The de Havilland DH.98 Mosquito is a British multi-role combat aircraft with a two-man crew which served during and after the Second World War. It was one of few operational front-line aircraft of the era constructed almost entirely of wood and was nicknamed “The Wooden Wonder”.[4][nb 1] The Mosquito was also known affectionately as the “Mossie” to its crews.[5] Originally conceived as an unarmed fast bomber, the Mosquito was adapted to roles including low to medium-altitude daytime tactical bomber, high-altitude night bomber, pathfinder, day or night fighter, fighter-bomber, intruder, maritime strike aircraft, and fast photo-reconnaissance aircraft. It was also used by the British Overseas Airways Corporation (BOAC) as a fast transport to carry small high-value cargoes to, and from, neutral countries, through enemy-controlled airspace.[6] A single passenger could be carried in the aircraft’s bomb bay, which would be adapted for the purpose.

 

Strengths:

Firepower  – The Yak-9UT’s 37mm and twin 20mm cannons give it an incredible salvo weight of 13.2 lbs. per second.

Speed  – A top speed of over 400 mph gives the Yak-9UT performance on par with the best planes of each country.

Weaknesses:

Durability – Small and light, the Yak was incapable of absorbing much combat damage.

Range  – A thirsty engine and small fuel capacity limits the Yak’s range.

Ammo Load – The fast firing 37mm cannon goes through its supply of 30 rounds in a surprising hurry.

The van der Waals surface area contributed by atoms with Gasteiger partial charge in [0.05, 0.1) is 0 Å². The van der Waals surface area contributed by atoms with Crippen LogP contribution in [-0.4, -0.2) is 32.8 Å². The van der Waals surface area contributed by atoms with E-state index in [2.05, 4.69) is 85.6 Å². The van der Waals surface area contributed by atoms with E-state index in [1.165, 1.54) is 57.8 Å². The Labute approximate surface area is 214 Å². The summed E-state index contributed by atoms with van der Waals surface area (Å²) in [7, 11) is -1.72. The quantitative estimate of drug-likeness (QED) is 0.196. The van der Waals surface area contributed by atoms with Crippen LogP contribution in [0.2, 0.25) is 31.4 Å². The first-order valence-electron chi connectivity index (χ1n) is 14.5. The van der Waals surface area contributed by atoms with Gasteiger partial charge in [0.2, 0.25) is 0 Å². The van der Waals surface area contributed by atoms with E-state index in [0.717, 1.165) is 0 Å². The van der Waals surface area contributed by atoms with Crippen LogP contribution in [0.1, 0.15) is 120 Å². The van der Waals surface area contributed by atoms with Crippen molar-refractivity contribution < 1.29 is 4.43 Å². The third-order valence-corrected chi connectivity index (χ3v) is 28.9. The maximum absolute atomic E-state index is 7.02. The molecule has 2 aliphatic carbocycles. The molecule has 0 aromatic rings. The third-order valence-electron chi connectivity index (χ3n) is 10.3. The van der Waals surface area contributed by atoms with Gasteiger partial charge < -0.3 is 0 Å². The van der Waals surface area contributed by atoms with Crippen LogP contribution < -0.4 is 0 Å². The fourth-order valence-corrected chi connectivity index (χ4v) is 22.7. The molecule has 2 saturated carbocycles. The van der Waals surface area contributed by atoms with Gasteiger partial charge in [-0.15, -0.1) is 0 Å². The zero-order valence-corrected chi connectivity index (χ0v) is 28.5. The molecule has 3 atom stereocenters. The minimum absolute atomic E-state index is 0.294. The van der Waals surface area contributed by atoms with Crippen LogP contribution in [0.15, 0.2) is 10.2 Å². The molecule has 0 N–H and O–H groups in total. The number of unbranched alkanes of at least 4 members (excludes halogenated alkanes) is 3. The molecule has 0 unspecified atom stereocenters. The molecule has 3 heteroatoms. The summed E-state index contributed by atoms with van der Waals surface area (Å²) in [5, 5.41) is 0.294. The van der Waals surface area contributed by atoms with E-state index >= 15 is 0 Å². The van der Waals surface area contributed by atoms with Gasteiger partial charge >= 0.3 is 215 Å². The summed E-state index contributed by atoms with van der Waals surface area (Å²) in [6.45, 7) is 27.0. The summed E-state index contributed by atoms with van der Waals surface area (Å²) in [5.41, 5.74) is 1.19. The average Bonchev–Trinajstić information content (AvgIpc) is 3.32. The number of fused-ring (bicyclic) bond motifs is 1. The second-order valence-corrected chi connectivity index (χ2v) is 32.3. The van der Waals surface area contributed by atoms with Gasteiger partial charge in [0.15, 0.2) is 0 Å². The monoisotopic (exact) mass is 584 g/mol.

The de Havilland Mosquito operated in many roles during the Second World War, being tasked to perform medium bomber, reconnaissance, tactical strike, anti-submarine warfare and shipping attack and night fighter duties, both defensive and offensive, until the end of the war.[92]

In July 1941, the first production Mosquito W 4051 (a production fuselage combined with some prototype flying surfaces – see section of Article “Prototypes and test flights”) was sent to No. 1 Photographic Reconnaissance Unit (PRU), operating at the time at RAF Benson.[93] Consequently, the secret reconnaissance flights of this aircraft were the first active service missions of the Mosquito. In 1944, the journal Flight[94] gave 19 September 1941 as date of the first PR mission, at an altitude “of some 20 000 ft.”

On 15 November 1941, 105 Squadron, RAF, took delivery of the first operational Mosquito Mk. B.IV bomber, serial no. W4064.[95] Throughout 1942, 105 Sdn., based at RAF Horsham St. Faith, then from 29 September, RAF Marham, undertook daylight low-level and shallow dive attacks. Apart from the famous Oslo raid, these were mainly on industrial targets in occupied Netherlands, plus northern and western Germany.[96] The crews faced deadly flak and fighters, particularly FW 190s, which they called “snappers.” Germany still controlled Continental airspace, and the FW 190’s were often already airborne and at an advantageous altitude. It was the Mosquito’s excellent handling capabilities, rather than pure speed, that facilitated those evasions that were successful.[97] During this daylight-raiding phase, aircrew losses were high – even the losses incurred in the squadron’s dangerous Blenheim era were exceeded in percentage terms. The Roll of Honour shows 51 aircrew deaths from the end of May 1942 to April 1943.[98] In the corresponding period, crews gained three Mentions in Despatches, two DFMs and three DFCs.

 

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Sources:
 Stepaniets, A.; ‘Yak’ Fighters of WWII Period; Mashinostroenie Publishing, Moscow; 1992.
Stapfer, Hans-Heiri; Yak Fighters In Action; Squadron/Signal Publications, Carrollton, TX; 1986.
Gordon, Yefim and Khazanov, Dmitri; Soviet Combat Aircraft of the Second World War Volume One: Single-Engine Fighters; Midland Publishing Limited, Leicester, England; 1998.